• Clumsy date tag: The “Date” tag uses a “YYYY.MM.DD” pattern to record the date. There is no way to disambiguate the order of games with the same opponent for those 5-minute blitz games that everyone plays on the internet.

A New, Sane Standard…

If it were me, I’d do away with PGN entirely… there are just too many problems. Here are some ideas for a better chess game recording standard:

  • Only require a list of moves. Do not require certain “tag pairs” such as the “Seven Tag Roster”. Make all additional data in addition to the list of actual game moves optional. Because, really, a game of chess is, essentially, a sequence of moves.
  • Use of “Full Notation” for recording moves. I hereby declare my support for a new notation, called “Full Notation”: each move records what piece is moving, what piece is captured (if any), what piece a pawn was promoted to (if any), whether it is a normal move, a castling move, or an en passant capture, and the starting and destination squares of the moving piece. For castling moves, it records the starting and destination squares for both the King and Rook (with maybe aliases “O-O” and “O-O-O” for traditional orthodox castling moves), for dead-simple clarity. This removes the need for a legal move generator when parsing the moves, and also gets rid of the need for disambiguation characters entirely. It also removes any need to keep track of where the pieces are. Simplicity always wins.
  • State which variant of chess we are playing, since there are many popular ones now, such as Chess960.
  • Design every feature to be computer-friendly, not human-friendly. Nobody writes raw PGN by hand from scratch, so there’s no concern for “alienating” any existing PGN users.
  • Maybe separate the actual game moves from the variations/commentary, to allow for easier basic parsing. The recursive structure used by PGN for defining move variations has been wildly successful (perhaps PGN’s only redeeming feature), and it makes sense to adopt this property. But I’m not sure what is the simplest way to represent the actual moves played vs. the variations/commentary.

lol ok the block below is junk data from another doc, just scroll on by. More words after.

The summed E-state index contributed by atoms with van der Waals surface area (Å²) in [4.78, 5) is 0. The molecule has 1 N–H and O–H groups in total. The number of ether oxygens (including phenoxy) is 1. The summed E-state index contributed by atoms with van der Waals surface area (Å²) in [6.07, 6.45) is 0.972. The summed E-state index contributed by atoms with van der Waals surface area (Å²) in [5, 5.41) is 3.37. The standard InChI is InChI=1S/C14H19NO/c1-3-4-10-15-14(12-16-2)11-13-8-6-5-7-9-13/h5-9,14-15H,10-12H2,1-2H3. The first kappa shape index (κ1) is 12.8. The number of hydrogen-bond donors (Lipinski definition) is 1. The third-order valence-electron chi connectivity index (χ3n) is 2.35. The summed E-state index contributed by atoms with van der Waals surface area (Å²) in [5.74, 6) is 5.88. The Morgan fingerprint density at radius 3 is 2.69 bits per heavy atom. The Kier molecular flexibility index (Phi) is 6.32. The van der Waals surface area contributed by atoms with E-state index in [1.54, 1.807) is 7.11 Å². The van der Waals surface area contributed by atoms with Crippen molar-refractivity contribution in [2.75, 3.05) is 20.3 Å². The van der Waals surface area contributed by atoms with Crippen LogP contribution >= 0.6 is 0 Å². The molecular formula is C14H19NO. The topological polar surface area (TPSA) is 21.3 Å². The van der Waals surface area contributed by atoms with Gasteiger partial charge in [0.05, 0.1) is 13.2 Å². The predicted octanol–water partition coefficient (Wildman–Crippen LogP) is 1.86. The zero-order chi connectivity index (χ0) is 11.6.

• Be very conservative against stylistic features (e.g., PGN’s Numeric Annotation Glyphs are an excellent example of what NOT to do).
  • Use XML or YAML (probably YAML). This would make it 10x easier to parse the game info, regardless of your programming-language-of-choice. This also automatically makes the standard computer-friendly.
  • Use Unicode.

The above ideas would certainly make the format more “verbose” and require more disk space. But in the age of hard drives in the hundreds-of-gigabytes range, I think it makes a lot of sense to sacrifice the extra kilobytes per game to achieve simplicity. Besides, few people keep more than, say, 10,000 files in a plaintext format such as PGN. I would be delighted to see Scid, PyChess or any other free program adopt these ideas to create a new chess game recording standard… The most important feature I’d like to see would be the lack of the need for a legal move generator when parsing the moves. This alone would make the parsing 100x easier.

UPDATES:

  • January 27, 2012: Don’t suggest the use of long algebraic notation. Instead, support a new notation called “Full Notation”. Also clarify some points about keeping track of game state.
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What do aliens look like?

Excuse the semi-random title, but, this question has been bugging me for a while. Ever since I was a kid and saw movies about space and aliens, I asked the question, “would real aliens really look like that?” Let’s face it, the mainstream film and art culture tend to portray aliens as humanoid life forms. How much of a humanoid form can be drawn from reasonable, educated guesses? And how much of it is just plain fantasy?

NOTE: I did not do any real research before writing this post, and am making educated guesses based off the top of my head. If you are an expert at any of the stuff (astrobiology in particular) please critique this post in the comments!

Before we examine what intelligent aliens could look like, let’s first look at the most basic conditions of where life can arise, if at all. There are some very intelligent guesses as to the cosmic ingredients of life. Let us examine each ingredient in turn.

The habitable zone

All life, as far as we know, have 1 function: change one form of energy into another. There must be a steady supply of energy that can be consumed. For us, it’s the Sun, mostly, although there is also life at the ocean depths that draw energy from thermal vents (and even these vents draw their energy from the heat of the Earth’s molten core, which is also due to radioactive decay). I think it’s safe to say that there must be either a good source of steady radiation for there to be life. Now, the best way to get a steady source of radioactive energy is by orbiting a star. Stars, if of the right size, have very good lifepsans (in the order of billions of years!). But orbiting a star also has another tremendous benefit: you get to stay at a stable location in space. If there was no Sun to orbit, the Earth would be hurling across space in some random direction (and it would be frozen over rather quickly).